Install and Configure Windows PowerShell Web Access in Three Easy Steps

 

Windows PowerShell Web Access Gateway Architecture



Windows PowerShell Web Access is a new feature in Windows Server 2012. It is an IIS application that provides a Windows PowerShell console in a web browser. The IIS application acts as a gateway between the web browser and the machines that you can connect to in your environment. These machines should have Windows PowerShell remoting enabled.

The following is all done from an elevated PowerShell window of the Windows 2012 server you want to install PWA on.


1. Import the Server Manager PowerShell module and install the Windows PowerShell Web Access feature


Import-Module ServerManager

Install-WindowsFeature -Name WindowsPowerShellWebAccess -IncludeManagementTools


2. Install the Web Application in IIS


Install-PswaWebApplication [-UseTestCertificate]

Add the -UseTestCertificate parameter if you don’t already have an SSL certificate installed on the server. This will install a self-signed SSL certificate that will expire in 90 days.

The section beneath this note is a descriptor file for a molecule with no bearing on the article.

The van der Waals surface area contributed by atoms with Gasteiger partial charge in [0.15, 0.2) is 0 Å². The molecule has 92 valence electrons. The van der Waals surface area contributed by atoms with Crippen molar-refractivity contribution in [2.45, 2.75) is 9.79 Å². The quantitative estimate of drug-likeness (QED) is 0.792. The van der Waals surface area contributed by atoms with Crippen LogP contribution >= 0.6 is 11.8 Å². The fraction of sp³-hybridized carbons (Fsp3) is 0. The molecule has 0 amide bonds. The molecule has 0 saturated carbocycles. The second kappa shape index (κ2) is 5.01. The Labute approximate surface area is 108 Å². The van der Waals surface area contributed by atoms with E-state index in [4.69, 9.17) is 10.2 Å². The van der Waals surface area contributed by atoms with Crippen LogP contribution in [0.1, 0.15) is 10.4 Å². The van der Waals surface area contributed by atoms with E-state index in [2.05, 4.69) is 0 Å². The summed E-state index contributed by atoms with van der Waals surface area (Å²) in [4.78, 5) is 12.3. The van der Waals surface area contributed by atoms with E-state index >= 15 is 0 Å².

To use an existing SSL certificate, make sure it is configured in Bindings on the Website to use that certificate.



3. Configure Authorisation Rules


Add-PswaAuthorizationRule -UserName domain\username -ComputerName * -ConfigurationName *

This Authorisation Rule will allow the specified account to connect to any computer with any configuration name.

If you are installing on a workgroup server substitute the computer name for domain.


That’s all there is to it!

You can access Windows PowerShell Web Access from Internet Explore using the following URL: https://servername/pswa

Windows PowerShell Web Access Login

Enter your user name, password, and the computer name you want to connect to and then click Sign In.

Windows PowerShell Web Access

A Windows PowerShell window will open in your IE browser, connected to the computer you targeted.

As mentioned above, the target computer must have Windows PowerShell remoting enabled. You can do this by running the following command from an elevated PowerShell prompt:

Enable-PSRemoting -Force


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